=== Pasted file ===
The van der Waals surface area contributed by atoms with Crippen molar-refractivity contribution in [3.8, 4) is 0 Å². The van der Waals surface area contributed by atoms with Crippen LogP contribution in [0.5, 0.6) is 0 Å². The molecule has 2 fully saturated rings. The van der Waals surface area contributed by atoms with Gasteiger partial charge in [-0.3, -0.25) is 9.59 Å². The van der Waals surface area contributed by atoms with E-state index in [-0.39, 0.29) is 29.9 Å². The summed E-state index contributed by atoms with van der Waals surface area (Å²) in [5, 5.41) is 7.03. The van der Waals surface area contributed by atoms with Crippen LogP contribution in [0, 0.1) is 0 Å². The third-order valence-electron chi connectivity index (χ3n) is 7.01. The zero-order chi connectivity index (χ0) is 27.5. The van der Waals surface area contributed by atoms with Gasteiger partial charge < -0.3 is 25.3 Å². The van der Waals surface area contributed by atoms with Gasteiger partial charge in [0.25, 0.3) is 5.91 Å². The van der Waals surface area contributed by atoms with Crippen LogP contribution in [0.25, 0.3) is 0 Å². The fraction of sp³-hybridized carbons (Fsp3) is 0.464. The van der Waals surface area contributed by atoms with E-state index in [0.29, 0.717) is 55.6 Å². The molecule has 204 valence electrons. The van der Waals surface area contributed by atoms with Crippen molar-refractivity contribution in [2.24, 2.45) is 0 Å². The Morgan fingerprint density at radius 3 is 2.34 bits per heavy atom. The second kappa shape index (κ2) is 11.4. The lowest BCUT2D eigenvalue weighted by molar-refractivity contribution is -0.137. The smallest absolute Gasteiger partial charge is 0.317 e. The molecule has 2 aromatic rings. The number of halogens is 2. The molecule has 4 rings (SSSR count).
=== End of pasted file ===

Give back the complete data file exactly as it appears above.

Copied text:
The van der Waals surface area contributed by atoms with Crippen molar-refractivity contribution in [3.8, 4) is 0 Å². The van der Waals surface area contributed by atoms with Crippen LogP contribution in [0.5, 0.6) is 0 Å². The molecule has 2 fully saturated rings. The van der Waals surface area contributed by atoms with Gasteiger partial charge in [-0.3, -0.25) is 9.59 Å². The van der Waals surface area contributed by atoms with E-state index in [-0.39, 0.29) is 29.9 Å². The summed E-state index contributed by atoms with van der Waals surface area (Å²) in [5, 5.41) is 7.03. The van der Waals surface area contributed by atoms with Crippen LogP contribution in [0, 0.1) is 0 Å². The third-order valence-electron chi connectivity index (χ3n) is 7.01. The zero-order chi connectivity index (χ0) is 27.5. The van der Waals surface area contributed by atoms with Gasteiger partial charge < -0.3 is 25.3 Å². The van der Waals surface area contributed by atoms with Gasteiger partial charge in [0.25, 0.3) is 5.91 Å². The van der Waals surface area contributed by atoms with Crippen LogP contribution in [0.25, 0.3) is 0 Å². The fraction of sp³-hybridized carbons (Fsp3) is 0.464. The van der Waals surface area contributed by atoms with E-state index in [0.29, 0.717) is 55.6 Å². The molecule has 204 valence electrons. The van der Waals surface area contributed by atoms with Crippen molar-refractivity contribution in [2.24, 2.45) is 0 Å². The Morgan fingerprint density at radius 3 is 2.34 bits per heavy atom. The second kappa shape index (κ2) is 11.4. The lowest BCUT2D eigenvalue weighted by molar-refractivity contribution is -0.137. The smallest absolute Gasteiger partial charge is 0.317 e. The molecule has 2 aromatic rings. The number of halogens is 2. The molecule has 4 rings (SSSR count).